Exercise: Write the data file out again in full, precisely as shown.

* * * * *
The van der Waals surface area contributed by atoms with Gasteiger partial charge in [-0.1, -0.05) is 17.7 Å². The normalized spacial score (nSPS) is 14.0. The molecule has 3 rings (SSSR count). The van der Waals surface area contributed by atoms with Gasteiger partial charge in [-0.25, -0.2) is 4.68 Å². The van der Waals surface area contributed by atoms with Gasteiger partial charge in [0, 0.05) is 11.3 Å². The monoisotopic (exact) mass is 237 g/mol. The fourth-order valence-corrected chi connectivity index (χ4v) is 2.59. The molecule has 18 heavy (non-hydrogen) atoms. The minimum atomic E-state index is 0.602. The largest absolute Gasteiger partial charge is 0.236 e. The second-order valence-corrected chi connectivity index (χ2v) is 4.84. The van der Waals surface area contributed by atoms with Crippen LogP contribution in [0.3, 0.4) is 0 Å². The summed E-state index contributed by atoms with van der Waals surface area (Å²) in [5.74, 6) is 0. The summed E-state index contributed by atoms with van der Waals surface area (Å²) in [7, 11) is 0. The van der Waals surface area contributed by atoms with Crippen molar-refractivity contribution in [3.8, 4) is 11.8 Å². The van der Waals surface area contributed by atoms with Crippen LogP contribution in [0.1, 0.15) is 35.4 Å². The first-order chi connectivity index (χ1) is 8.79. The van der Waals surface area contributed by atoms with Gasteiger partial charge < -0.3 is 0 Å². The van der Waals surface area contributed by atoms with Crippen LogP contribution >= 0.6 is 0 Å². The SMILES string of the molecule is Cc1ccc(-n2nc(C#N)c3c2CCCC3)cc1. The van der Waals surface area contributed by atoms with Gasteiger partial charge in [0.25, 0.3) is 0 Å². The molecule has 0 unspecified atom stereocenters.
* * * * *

The van der Waals surface area contributed by atoms with Gasteiger partial charge in [-0.1, -0.05) is 17.7 Å². The normalized spacial score (nSPS) is 14.0. The molecule has 3 rings (SSSR count). The van der Waals surface area contributed by atoms with Gasteiger partial charge in [-0.25, -0.2) is 4.68 Å². The van der Waals surface area contributed by atoms with Gasteiger partial charge in [0, 0.05) is 11.3 Å². The monoisotopic (exact) mass is 237 g/mol. The fourth-order valence-corrected chi connectivity index (χ4v) is 2.59. The molecule has 18 heavy (non-hydrogen) atoms. The minimum atomic E-state index is 0.602. The largest absolute Gasteiger partial charge is 0.236 e. The second-order valence-corrected chi connectivity index (χ2v) is 4.84. The van der Waals surface area contributed by atoms with Crippen LogP contribution in [0.3, 0.4) is 0 Å². The summed E-state index contributed by atoms with van der Waals surface area (Å²) in [5.74, 6) is 0. The summed E-state index contributed by atoms with van der Waals surface area (Å²) in [7, 11) is 0. The van der Waals surface area contributed by atoms with Crippen molar-refractivity contribution in [3.8, 4) is 11.8 Å². The van der Waals surface area contributed by atoms with Crippen LogP contribution in [0.1, 0.15) is 35.4 Å². The first-order chi connectivity index (χ1) is 8.79. The van der Waals surface area contributed by atoms with Gasteiger partial charge < -0.3 is 0 Å². The van der Waals surface area contributed by atoms with Crippen LogP contribution >= 0.6 is 0 Å². The SMILES string of the molecule is Cc1ccc(-n2nc(C#N)c3c2CCCC3)cc1. The van der Waals surface area contributed by atoms with Gasteiger partial charge in [0.25, 0.3) is 0 Å². The molecule has 0 unspecified atom stereocenters.